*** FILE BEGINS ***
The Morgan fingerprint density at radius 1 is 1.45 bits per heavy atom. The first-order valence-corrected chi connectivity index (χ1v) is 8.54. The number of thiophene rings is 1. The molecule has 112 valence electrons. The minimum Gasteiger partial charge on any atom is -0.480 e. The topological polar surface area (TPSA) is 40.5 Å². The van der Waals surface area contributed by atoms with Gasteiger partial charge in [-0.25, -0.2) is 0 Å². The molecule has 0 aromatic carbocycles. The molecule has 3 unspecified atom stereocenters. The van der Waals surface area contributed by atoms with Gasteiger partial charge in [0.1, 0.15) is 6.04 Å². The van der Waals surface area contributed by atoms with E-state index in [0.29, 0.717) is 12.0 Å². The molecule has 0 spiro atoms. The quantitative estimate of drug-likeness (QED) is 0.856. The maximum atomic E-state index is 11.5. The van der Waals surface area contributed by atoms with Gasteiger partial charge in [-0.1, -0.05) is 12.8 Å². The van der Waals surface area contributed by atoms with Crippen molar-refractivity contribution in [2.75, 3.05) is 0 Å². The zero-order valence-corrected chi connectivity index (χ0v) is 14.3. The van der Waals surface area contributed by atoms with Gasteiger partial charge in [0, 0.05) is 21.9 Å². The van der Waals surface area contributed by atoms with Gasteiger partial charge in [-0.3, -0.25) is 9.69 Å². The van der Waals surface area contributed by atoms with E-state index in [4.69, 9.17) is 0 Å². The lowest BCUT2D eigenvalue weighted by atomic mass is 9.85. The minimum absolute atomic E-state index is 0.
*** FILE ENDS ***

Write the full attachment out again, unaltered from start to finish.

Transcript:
The Morgan fingerprint density at radius 1 is 1.45 bits per heavy atom. The first-order valence-corrected chi connectivity index (χ1v) is 8.54. The number of thiophene rings is 1. The molecule has 112 valence electrons. The minimum Gasteiger partial charge on any atom is -0.480 e. The topological polar surface area (TPSA) is 40.5 Å². The van der Waals surface area contributed by atoms with Gasteiger partial charge in [-0.25, -0.2) is 0 Å². The molecule has 0 aromatic carbocycles. The molecule has 3 unspecified atom stereocenters. The van der Waals surface area contributed by atoms with Gasteiger partial charge in [0.1, 0.15) is 6.04 Å². The van der Waals surface area contributed by atoms with E-state index in [0.29, 0.717) is 12.0 Å². The molecule has 0 spiro atoms. The quantitative estimate of drug-likeness (QED) is 0.856. The maximum atomic E-state index is 11.5. The van der Waals surface area contributed by atoms with Gasteiger partial charge in [-0.1, -0.05) is 12.8 Å². The van der Waals surface area contributed by atoms with Crippen molar-refractivity contribution in [2.75, 3.05) is 0 Å². The zero-order valence-corrected chi connectivity index (χ0v) is 14.3. The van der Waals surface area contributed by atoms with Gasteiger partial charge in [0, 0.05) is 21.9 Å². The van der Waals surface area contributed by atoms with Gasteiger partial charge in [-0.3, -0.25) is 9.69 Å². The van der Waals surface area contributed by atoms with E-state index in [4.69, 9.17) is 0 Å². The lowest BCUT2D eigenvalue weighted by atomic mass is 9.85. The minimum absolute atomic E-state index is 0.